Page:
Lyme Disease bacteria is just one of the pathogens that could be causing your thyroid dysfunction

Check out these symptoms of undiagnosed Lyme Disease. Do they look familiar?

The Lyme Disease bacteria and associated co-infections are just a few of the pathogens that can contribute to thyroid problems. Chronic viruses (HHV6, cytomegalovirus, EBV for example) , and the mycotoxins aflatoxin, ochratoxin and tricothecenes can also cause thyroid problems.

These pathogens should not be ignored if you are still having thyroid and other endocrine problems.

If you are still frustrated by not being able to get over your endocrine problems as my daughter was for over 20 years I'd be more than happy to send you some links to a wealth of information if you PM me. Fortunately we now know which pathogens contributed to my daughter's endocrine problems, and I'll gladly share the information I have with anyone who is interested.

Jane x

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11 Replies

  • What I don't understand about all this Lyme disease business is how is it that so many people have been bitten by ticks.

    What are people doing or not doing that they manage to get ticks on them?

    I know someone who got Rocky Mountain spotted fever from sleeping with a puppy that had ticks. So it's not just Lyme Disease. And she got Guillain Barre from this as well, permanent neurological damage. Devastating.

    Keep the dogs out of the beds and keep them off the sofas. Who knows what they bring back home.

    When I lived in Trinidad, the dogs were not allowed in the house. They'd sneak in anyway and big fat blood filled ticks would climb up the kitchen wall to 'chill'. Small ones would crawl around looking for a meal. The dogs were routinely powdered for the ticks but the cat never had ticks. There's a plus for cats! Back in those days, we didn't know anything about Lyme disease.

  • gabkad - the UK has a fairly sizeable deer population. For example in a particular area in high density Southern England (not saying where) the cull rate was 50%. At one time landowners were tax incentivised for planting massive conifer plantations especially in Scotland.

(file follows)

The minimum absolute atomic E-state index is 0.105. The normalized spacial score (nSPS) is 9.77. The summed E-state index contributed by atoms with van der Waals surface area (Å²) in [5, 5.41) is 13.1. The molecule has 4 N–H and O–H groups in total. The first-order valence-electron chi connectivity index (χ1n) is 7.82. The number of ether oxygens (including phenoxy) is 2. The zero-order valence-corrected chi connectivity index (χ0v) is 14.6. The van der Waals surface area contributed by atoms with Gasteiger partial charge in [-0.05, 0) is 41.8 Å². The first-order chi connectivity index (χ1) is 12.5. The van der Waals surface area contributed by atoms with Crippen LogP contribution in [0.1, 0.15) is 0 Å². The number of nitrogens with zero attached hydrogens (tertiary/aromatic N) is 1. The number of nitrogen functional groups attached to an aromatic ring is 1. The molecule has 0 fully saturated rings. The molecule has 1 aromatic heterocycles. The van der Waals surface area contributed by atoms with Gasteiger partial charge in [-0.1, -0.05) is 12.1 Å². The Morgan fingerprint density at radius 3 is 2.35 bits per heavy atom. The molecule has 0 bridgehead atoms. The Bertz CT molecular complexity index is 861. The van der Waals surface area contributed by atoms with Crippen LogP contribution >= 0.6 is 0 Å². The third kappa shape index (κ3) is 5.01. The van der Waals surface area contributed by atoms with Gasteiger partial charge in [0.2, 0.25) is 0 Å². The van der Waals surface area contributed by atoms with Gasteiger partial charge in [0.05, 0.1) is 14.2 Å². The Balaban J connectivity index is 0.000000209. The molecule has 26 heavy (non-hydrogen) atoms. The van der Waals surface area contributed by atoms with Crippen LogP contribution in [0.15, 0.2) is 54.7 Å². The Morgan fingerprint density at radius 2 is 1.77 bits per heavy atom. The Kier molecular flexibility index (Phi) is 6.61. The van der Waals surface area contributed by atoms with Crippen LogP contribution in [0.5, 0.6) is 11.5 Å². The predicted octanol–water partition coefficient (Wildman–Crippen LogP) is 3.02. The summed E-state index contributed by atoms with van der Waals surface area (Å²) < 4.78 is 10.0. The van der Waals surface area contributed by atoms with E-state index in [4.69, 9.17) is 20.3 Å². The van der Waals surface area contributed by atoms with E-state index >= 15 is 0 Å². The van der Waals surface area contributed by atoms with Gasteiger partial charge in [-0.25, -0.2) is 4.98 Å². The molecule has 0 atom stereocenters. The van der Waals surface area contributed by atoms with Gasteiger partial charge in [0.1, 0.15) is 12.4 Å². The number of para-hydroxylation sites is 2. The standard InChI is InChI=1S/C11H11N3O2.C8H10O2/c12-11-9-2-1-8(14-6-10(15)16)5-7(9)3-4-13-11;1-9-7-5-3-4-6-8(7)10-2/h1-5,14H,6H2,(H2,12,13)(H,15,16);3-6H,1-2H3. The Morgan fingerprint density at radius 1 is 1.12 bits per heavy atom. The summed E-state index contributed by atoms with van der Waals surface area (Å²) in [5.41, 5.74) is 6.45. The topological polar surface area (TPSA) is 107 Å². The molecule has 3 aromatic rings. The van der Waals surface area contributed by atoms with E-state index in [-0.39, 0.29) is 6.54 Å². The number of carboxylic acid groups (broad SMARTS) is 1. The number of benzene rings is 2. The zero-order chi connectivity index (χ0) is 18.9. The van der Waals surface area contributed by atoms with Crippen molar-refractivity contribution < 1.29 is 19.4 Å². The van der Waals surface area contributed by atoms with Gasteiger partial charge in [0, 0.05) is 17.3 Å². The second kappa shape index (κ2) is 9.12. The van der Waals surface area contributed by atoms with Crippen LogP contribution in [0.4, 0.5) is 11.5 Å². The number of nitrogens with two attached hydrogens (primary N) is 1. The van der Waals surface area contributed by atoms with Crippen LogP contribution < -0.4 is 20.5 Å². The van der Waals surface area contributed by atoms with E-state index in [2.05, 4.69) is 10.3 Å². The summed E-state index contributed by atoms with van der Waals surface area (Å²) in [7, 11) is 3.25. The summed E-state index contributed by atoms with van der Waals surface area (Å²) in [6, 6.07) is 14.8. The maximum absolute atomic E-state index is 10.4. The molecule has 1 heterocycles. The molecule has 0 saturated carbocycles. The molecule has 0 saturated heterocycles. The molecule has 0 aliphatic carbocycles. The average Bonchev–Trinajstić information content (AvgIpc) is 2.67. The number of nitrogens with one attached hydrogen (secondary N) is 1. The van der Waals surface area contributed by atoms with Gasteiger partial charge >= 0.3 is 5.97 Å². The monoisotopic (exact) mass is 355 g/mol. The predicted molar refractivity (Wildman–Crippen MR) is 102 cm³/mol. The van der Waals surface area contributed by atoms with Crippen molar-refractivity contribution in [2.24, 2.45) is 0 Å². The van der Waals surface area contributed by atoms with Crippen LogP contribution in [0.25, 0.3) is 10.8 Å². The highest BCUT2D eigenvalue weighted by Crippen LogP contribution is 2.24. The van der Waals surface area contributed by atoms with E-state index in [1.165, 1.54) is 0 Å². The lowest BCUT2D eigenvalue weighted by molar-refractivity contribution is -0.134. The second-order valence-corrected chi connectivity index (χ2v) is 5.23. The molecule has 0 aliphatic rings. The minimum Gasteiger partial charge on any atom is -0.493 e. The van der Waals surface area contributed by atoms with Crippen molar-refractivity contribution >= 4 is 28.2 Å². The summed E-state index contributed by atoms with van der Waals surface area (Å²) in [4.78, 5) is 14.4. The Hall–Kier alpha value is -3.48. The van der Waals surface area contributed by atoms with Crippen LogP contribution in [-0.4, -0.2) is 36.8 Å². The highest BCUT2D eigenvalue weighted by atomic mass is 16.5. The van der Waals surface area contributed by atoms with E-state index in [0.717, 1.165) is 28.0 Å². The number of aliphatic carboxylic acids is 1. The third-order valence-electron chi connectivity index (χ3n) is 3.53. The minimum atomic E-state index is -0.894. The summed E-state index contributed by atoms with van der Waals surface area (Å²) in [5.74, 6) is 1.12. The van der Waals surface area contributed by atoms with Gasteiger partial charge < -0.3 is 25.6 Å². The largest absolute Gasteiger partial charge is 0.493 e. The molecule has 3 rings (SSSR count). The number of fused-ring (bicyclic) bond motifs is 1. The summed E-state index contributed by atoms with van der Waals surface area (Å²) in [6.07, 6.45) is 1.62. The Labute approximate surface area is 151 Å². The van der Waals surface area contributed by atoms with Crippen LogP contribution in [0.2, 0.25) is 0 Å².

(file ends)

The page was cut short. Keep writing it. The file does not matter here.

We now have large plantations in Wales too where mountain bike trail centres have been developed. These are extremely popular and bring associated employment opportunities which is very welcome for the local economy.

    For some time now there has been an explosion in the number of muntjac deer. These are different in that they breed all year round and, following a 7 month gestation, they are able to conceive within a day or two of giving birth.

    Despite loss of habitat, deer can be very adaptable and survive cheek by jowl with human beings in built up areas. I've regularly seen herds of 40 strong when out and about on my mountain bike in Southern England.

    More and more people visit the countryside although many don't stray far from the car park. Perhaps just far enough to play hide and seek in the ferns where the ticks are lying in wait.

    As regards dogs, what can I say except the British treat dogs as another family member, let them lie on the sofa and go in bedrooms. Something that I never allowed, it's unhygienic.

  • It would be interesting to do a survey of people who have been diagnosed with Lyme disease if they have dogs. I think it doesn't matter if the dogs are allowed in the house whether they get up on the furniture or sleep in bed with their owner. My dogs were never on the furniture and did not venture past the kitchen, but the ticks certainly did.

    I don't know if those ticks were sensitive or not, but every night I sprayed the bedroom with Baygon. Not for ticks but for mosquitoes since one episode of malaria was enough, thanks. Maybe it killed the ticks too if any of them managed to venture so far from the kitchen. Maybe 70 feet.

    My daughter and her husband have a German Shepherd. I think he's had some sort of vaccination or shot that inhibits fleas and ticks. Otherwise, she'd be totally in trouble since this gigantic, idiot dog sleeps in their bed with them. Half the time the dog is staying at a farm.

  • It's not the dog that is the idiot!

  • You haven't met the dog.

  • There are always tick warnings where I live (in the South, probably the same area that cinnamon girl is referring to ).

    When I'm out walking in the wilds at certain times of the year I always wear long trousers tucked into socks and gaiters on top and spray the lot with Jungle Formula, yes, even in the hot days of summer!